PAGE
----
3. Capital will be raised by selling 8000 shares at $5 each.
4. The company’s executive committee will consist of five people: president, vice-president, secretary, treasurer and secretary-treasurer
The proposal was accepted. William was only 20 years old at this time. It seems surprising that one so young should be given so much responsibility. But William had an education that was far above average for the time.
The two societies had long considered themselves rivals. But April 29, 1909 was a fateful day. On that day, just a few days after his 21st birthday, William Kyro proposed that two societies should merge. The proposal was accepted immediately by the Workers League. On May 1 the Temperance Society agreed. And on July 1, 1909 all Temperance Society members became members of the Finnish -American Workers League.
On July 8, 1909 the Finnish Building Company Limited became a registered corporation under Canadian law. Construction of the building began with the limited funds on hand. A committee of William Kyro and two other men were asked to negotiate a loan from the Canada Permanent Mortgage Corporation. In November of 1909 a loan of $20,000 at 8% for 10 years was obtained.
Construction continued and opening day ceremonies were held on March 18 1910. The finished structure was a stylish 4 story brick building with a high and imposing cupola at 314 Bay Street in Port Arthur. The official name was the Finnish Labor Temple. It was known informally as the “Big Finnish Hall.” The building became home to a host of Finnish newspapers, theatrical productions, concerts, motion pictures, sporting events, and festivals. While much has changed over the years, the "Big Finn Hall" still functions much as it had when it was built. It is still in use in 2006 and will soon be 100 years old. The old building continues to serve as a Finnish cultural center for the Finlandia Club of Port Arthur and all its member societies and is home to the internationally renowned "HOITO" restaurant.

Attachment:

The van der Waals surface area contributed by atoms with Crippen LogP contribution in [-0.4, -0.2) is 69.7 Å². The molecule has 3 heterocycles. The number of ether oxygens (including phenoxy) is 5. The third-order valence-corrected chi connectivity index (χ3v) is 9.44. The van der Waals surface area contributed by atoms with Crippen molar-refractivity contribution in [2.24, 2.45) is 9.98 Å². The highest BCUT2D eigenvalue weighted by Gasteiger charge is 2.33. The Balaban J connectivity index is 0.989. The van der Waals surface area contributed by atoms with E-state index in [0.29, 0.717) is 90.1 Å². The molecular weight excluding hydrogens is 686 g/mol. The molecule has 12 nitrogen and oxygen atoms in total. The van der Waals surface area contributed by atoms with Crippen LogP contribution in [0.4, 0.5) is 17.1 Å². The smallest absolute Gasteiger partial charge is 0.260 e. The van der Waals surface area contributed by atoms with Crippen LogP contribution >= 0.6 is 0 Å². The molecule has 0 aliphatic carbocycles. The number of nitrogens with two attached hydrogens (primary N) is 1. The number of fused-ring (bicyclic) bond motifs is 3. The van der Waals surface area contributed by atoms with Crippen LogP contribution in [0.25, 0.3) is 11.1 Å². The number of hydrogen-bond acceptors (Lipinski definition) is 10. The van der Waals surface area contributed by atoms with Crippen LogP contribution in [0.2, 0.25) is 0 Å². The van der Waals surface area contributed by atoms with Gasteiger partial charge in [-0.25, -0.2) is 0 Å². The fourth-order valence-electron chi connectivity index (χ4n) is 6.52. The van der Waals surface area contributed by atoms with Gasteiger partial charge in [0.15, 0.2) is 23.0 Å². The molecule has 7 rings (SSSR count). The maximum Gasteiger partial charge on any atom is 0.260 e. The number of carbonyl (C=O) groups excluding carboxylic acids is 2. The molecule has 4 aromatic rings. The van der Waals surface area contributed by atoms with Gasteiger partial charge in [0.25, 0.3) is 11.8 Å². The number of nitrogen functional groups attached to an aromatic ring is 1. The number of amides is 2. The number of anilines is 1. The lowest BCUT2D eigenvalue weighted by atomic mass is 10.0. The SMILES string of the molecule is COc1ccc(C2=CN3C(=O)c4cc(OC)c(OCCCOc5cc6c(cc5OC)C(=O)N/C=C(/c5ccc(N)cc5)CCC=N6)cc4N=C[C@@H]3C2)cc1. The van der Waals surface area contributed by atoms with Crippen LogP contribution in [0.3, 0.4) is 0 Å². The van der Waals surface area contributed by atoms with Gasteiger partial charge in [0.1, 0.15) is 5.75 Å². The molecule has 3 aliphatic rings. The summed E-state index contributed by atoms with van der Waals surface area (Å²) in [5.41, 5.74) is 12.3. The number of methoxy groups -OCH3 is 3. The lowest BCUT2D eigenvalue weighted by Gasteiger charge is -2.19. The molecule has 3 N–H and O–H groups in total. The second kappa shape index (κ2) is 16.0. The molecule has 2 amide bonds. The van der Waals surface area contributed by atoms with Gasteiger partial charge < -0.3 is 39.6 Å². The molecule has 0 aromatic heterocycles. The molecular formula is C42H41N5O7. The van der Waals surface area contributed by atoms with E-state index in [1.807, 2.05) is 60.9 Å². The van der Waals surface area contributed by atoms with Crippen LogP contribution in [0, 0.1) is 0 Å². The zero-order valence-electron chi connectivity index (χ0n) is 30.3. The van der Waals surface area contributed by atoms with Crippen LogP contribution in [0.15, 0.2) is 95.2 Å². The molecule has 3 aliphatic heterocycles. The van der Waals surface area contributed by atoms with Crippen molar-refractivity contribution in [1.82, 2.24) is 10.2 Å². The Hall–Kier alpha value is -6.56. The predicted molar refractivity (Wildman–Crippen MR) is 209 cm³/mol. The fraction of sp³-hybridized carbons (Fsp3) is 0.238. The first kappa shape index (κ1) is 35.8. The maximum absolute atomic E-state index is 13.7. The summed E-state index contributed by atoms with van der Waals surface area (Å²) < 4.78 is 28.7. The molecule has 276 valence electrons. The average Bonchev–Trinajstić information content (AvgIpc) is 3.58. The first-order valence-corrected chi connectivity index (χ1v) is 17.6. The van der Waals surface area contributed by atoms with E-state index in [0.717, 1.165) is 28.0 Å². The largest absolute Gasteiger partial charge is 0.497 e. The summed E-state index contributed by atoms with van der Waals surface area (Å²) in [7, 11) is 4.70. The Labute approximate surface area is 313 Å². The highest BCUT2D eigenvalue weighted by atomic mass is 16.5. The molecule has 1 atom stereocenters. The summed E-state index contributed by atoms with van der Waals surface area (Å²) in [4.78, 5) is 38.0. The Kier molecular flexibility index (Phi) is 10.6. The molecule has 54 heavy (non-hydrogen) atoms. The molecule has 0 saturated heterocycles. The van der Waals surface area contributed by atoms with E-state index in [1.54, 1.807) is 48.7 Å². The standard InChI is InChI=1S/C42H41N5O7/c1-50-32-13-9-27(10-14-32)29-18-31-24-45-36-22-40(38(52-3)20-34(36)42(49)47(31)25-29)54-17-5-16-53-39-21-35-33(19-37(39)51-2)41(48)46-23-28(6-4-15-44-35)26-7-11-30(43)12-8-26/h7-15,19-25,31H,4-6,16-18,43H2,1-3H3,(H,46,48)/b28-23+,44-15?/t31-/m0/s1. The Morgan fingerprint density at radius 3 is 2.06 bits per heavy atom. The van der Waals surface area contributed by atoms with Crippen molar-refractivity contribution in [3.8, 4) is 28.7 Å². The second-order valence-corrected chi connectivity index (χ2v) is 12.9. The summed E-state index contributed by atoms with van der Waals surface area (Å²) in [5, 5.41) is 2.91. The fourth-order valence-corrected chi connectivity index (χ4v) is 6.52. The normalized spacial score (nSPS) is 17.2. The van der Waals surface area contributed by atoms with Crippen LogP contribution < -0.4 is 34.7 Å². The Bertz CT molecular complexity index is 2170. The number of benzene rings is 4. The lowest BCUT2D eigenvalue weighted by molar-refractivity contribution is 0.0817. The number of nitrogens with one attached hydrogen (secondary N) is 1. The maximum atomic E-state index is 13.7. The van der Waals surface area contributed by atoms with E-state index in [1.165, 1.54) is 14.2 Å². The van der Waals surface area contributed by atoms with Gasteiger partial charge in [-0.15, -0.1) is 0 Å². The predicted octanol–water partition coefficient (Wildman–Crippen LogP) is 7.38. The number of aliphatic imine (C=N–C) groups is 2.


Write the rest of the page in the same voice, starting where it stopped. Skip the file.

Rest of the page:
After construction of the Finnish Labor Temple, the Workers League became interested in establishing a cooperative store. William Kyro offered to sell them a building called “The Finnish Store Company” owned by Kyro and Hellberg and located at 135 Albert Street (now Machar Ave.). The Finnish Trading Company accepted the offer sometime in 1910. But by 1911 they had moved to a new building on Bay street at the corner of Secord. The story of William’s involvement in the Finnish Labor Temple and the Finnish Trading Company is related in the book “Project Bay Street: Activities of Finnish-Canadians in Thunder Bay before 1915,” by Marc Metsaranta.
William was fluent in both Finnish and English and had a gift for oratory and persuasion. He was the young man with the silver tongue. Communist agitators had stirred up the Finnish workers in the Port Arthur shipyard, busy with W.W.I defense contracts, and fomented a strike. Many of the workers spoke only Finnish, so it was difficult for the shipyard management to present their case to the workers. The owner of the shipyard, a Mr. Whelan, having heard of William's abilities and command of the languages turned to William for help.
William addressed the workers in both Finnish and English and presented the shipyard management's and Mr. Whelan's points of view. His talks were successful and the strike was
ended in a friendly way.
Mr. Whelan was grateful to William and, recognizing a talent, he offered to provide capital for William to start his own business. William opened a grocery and general store in partnership with a Mr. Hellberg at 282 Bay Street in Port Arthur (only half a block from the Finnish Labor Temple). The store sold on a retail and wholesale level. Part of the sales were delivered by rail to isolated communities along the Canadian Pacific R.R. and the Canadian National R.R. tracks. Business was excellent and William Kyro quickly became a prosperous and influential citizen of the Lakehead.PREVIOUS CHAPTER ............. HOME............. NEXT CHAPTER